There is so much talk, pre- and post-local election, of Levelling Up. The idea that this is the solution to the challenges of those areas ‘left behind’ by the growth seen by London and the South East over the last few decades leaves me cold. This is less about areas ‘left behind’ than it is about the forces of capitalism and neo-liberal economics playing out across a small island, forces which have served to concentrate wealth into the pockets of fewer and fewer people, forces that were unleashed through decades of ideology commencing in the 1980s and which have been compounding their effects ever since.
Both ‘L’s’ – levelling up and left behind – are the most excruciatingly paternalistic terms. As if talking about the child that could never keep up during school sports or was academically not as bright. Generally, such performance was put down to the natural order of things and therefore it was the way it was. Once the gaps became too marked, perhaps, special allowances could be made and extra support given – but not too much, for if someone was losing out, someone else was winning, and the winners know they can’t exist without the losers.
And so this imbalance persists and is tolerated, until such time as it becomes important to the winners to throw some crumbs in the direction of those less well off, ostensibly because it has become an important strategy to help them continue to win, as opposed to the alternative, that there is genuine altrusitic desire at the heart of their actions.
The evidence, spread over the course of more than a decade, is a deliberate policy of austerity. The numbers are pretty well evidenced now. A greater than 50% reduction in central government grants to local authorities and resultant service cuts. These cuts have been disproportionately focused in areas with higher levels of deprivation. People and places that were already struggling have found things getting even tougher. These are cuts that have compounded the effects of deindustrialisation which largely played out in the midlands and the north, together with many coastal communities which are – by definition – economically peripheral.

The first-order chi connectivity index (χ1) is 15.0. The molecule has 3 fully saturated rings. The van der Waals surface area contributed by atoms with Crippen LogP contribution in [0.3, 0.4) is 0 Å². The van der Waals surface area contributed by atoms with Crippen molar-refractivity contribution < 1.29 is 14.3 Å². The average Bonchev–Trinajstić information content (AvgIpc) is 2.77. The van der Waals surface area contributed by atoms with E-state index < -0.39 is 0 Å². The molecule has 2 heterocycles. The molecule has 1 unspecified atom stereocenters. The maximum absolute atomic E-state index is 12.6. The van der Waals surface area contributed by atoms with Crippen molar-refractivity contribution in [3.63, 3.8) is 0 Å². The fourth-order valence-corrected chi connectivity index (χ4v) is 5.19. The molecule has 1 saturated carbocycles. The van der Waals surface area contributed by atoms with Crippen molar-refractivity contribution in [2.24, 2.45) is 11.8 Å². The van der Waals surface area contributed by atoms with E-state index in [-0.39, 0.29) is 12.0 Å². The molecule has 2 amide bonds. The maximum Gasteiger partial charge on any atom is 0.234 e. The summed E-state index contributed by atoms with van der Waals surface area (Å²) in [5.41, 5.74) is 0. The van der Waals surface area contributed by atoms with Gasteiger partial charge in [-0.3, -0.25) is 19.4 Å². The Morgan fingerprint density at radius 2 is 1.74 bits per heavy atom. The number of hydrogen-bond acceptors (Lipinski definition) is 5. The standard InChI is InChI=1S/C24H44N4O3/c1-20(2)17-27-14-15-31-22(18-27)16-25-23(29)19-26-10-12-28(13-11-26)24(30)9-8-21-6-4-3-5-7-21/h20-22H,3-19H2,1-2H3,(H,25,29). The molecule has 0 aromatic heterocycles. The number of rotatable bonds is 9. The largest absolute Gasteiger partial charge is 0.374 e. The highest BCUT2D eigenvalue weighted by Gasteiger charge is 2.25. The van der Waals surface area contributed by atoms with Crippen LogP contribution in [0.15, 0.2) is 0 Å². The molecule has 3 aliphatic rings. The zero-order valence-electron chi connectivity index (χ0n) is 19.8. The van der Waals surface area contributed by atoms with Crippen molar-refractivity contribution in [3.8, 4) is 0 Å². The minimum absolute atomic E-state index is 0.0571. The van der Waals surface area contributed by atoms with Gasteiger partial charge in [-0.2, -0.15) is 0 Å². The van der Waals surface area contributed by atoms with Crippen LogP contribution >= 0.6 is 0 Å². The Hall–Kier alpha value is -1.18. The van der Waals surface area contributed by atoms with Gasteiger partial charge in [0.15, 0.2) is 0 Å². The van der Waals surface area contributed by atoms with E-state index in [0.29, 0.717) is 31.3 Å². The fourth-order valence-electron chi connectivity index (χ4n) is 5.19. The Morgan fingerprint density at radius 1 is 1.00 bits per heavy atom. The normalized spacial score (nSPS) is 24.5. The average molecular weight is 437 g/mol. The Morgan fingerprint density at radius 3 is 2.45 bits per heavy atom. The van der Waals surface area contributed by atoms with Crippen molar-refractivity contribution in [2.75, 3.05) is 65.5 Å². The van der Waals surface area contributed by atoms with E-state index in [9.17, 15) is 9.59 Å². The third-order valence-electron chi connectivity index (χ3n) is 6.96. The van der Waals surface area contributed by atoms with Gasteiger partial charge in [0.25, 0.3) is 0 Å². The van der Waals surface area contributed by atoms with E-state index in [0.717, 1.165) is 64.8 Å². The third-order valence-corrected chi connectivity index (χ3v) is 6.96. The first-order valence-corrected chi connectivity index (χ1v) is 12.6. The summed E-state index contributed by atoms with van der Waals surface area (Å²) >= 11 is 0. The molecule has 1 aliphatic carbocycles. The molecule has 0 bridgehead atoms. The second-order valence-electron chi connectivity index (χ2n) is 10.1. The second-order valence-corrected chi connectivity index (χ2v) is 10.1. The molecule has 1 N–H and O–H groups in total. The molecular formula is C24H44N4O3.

These cuts have not always been traceable to Conservative policy in the eyes of the public; it is the local authority, the local Job centre or other agency that has been at the front-line making cuts, in turn making it look like they are the organisations making these decisions. Communicating who is responsible for what – in terms of policy, finance, politics – is almost impossilbe, especially for those local authorities of the same political colour as the government making these decisions.
Again and again we see the benefits of neoliberal economics being privatised and the risks socialised; private citizens are now paying for the failures of the banking and finance, construction and motor industries to name but three, as Grenfell leaves flats unsellable, Carillion leaves pension-funds depleted and VW leaves diesel cars unuseable.
As the quote1 goes, the greatest trick the devil ever pulled was convincing the world they didn’t exit. It is in many respects remarkable that places that once would never have countenanced voting Conservative, indeed places that have been hardest hit first by deindustrialisation and then by austerity, now turn to the party that initiated these policies for solace.
Two further challenges emerge, themselves vestiges of this paternalistic, colonial mindset. The first is the notion of devolution, as paternalistic a term as the two Ls. This is the victorian, ‘Oliver Twist’ version of society: the have-nots forced to beg from those who have more. The other is a false but real competition between places, a concept high on the list of unhelpful economic ideas. When Gove and Johnson talk about people finding good work in their own towns they are conveniently forgetting that for decades the economic rhetoric has mirrored that of the individual: those with agency, entrepreneurialism, ‘get up and go’ will make things happen for themselves and thrive; those who have other, perhaps less tangible qualities may lose out accordingly. And so it is with places. Those that thrive do so at the expense of the others, which is the natural order of things in a competitive market place.
We see it with the Towns Fund and other competitive processes the government puts in place to allocate resources, ostensibly to the most needy, but in reality to those marginal seats they need to win – so-called pork-barrel politics. The simple solution here is a fair funding settlement that takes account of need; why do hundreds of local authorities have to waste staff time and budget putting together bids for funding which, in the grand scheme of things, represent little more than crumbs from the masters table and for which a majority will be unsuccessful.
Yet these are the towns and cities and communities where we live; do we not all have a right to a good life, wherever life’s lottery deems us to have been born?